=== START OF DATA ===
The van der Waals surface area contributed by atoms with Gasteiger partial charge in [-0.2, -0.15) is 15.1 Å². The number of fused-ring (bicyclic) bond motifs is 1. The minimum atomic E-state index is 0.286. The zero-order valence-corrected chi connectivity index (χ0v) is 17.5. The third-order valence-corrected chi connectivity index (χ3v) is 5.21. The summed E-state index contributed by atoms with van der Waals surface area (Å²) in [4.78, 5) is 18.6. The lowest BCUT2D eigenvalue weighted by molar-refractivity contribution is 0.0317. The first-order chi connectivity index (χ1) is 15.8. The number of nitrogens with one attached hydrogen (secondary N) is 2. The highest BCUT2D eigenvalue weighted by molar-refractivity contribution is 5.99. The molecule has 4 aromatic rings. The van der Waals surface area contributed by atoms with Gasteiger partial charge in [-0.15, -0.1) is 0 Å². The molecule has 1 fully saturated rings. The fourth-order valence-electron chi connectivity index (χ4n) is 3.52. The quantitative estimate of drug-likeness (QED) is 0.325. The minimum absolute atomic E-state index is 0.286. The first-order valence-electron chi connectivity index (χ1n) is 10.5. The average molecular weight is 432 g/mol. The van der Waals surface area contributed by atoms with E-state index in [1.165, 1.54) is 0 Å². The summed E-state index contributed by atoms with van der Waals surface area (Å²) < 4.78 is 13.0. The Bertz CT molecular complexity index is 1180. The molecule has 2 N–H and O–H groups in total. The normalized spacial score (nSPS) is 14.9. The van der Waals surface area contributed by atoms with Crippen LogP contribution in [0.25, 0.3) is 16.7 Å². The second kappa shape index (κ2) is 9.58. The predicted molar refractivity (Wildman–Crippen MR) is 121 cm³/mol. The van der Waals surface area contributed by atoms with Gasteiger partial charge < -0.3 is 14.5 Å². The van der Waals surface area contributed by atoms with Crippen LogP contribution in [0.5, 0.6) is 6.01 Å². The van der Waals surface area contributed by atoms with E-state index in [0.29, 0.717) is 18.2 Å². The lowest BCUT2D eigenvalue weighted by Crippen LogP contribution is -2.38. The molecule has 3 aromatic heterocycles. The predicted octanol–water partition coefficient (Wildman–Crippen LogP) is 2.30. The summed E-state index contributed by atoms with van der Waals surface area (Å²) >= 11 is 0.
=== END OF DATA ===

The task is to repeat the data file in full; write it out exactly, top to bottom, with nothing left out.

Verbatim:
The van der Waals surface area contributed by atoms with Gasteiger partial charge in [-0.2, -0.15) is 15.1 Å². The number of fused-ring (bicyclic) bond motifs is 1. The minimum atomic E-state index is 0.286. The zero-order valence-corrected chi connectivity index (χ0v) is 17.5. The third-order valence-corrected chi connectivity index (χ3v) is 5.21. The summed E-state index contributed by atoms with van der Waals surface area (Å²) in [4.78, 5) is 18.6. The lowest BCUT2D eigenvalue weighted by molar-refractivity contribution is 0.0317. The first-order chi connectivity index (χ1) is 15.8. The number of nitrogens with one attached hydrogen (secondary N) is 2. The highest BCUT2D eigenvalue weighted by molar-refractivity contribution is 5.99. The molecule has 4 aromatic rings. The van der Waals surface area contributed by atoms with Gasteiger partial charge in [-0.15, -0.1) is 0 Å². The molecule has 1 fully saturated rings. The fourth-order valence-electron chi connectivity index (χ4n) is 3.52. The quantitative estimate of drug-likeness (QED) is 0.325. The minimum absolute atomic E-state index is 0.286. The first-order valence-electron chi connectivity index (χ1n) is 10.5. The average molecular weight is 432 g/mol. The van der Waals surface area contributed by atoms with E-state index in [1.165, 1.54) is 0 Å². The summed E-state index contributed by atoms with van der Waals surface area (Å²) < 4.78 is 13.0. The Bertz CT molecular complexity index is 1180. The molecule has 2 N–H and O–H groups in total. The normalized spacial score (nSPS) is 14.9. The van der Waals surface area contributed by atoms with Crippen LogP contribution in [0.25, 0.3) is 16.7 Å². The second kappa shape index (κ2) is 9.58. The predicted molar refractivity (Wildman–Crippen MR) is 121 cm³/mol. The van der Waals surface area contributed by atoms with Gasteiger partial charge < -0.3 is 14.5 Å². The van der Waals surface area contributed by atoms with Crippen LogP contribution in [0.5, 0.6) is 6.01 Å². The van der Waals surface area contributed by atoms with E-state index in [0.29, 0.717) is 18.2 Å². The lowest BCUT2D eigenvalue weighted by Crippen LogP contribution is -2.38. The molecule has 3 aromatic heterocycles. The predicted octanol–water partition coefficient (Wildman–Crippen LogP) is 2.30. The summed E-state index contributed by atoms with van der Waals surface area (Å²) >= 11 is 0.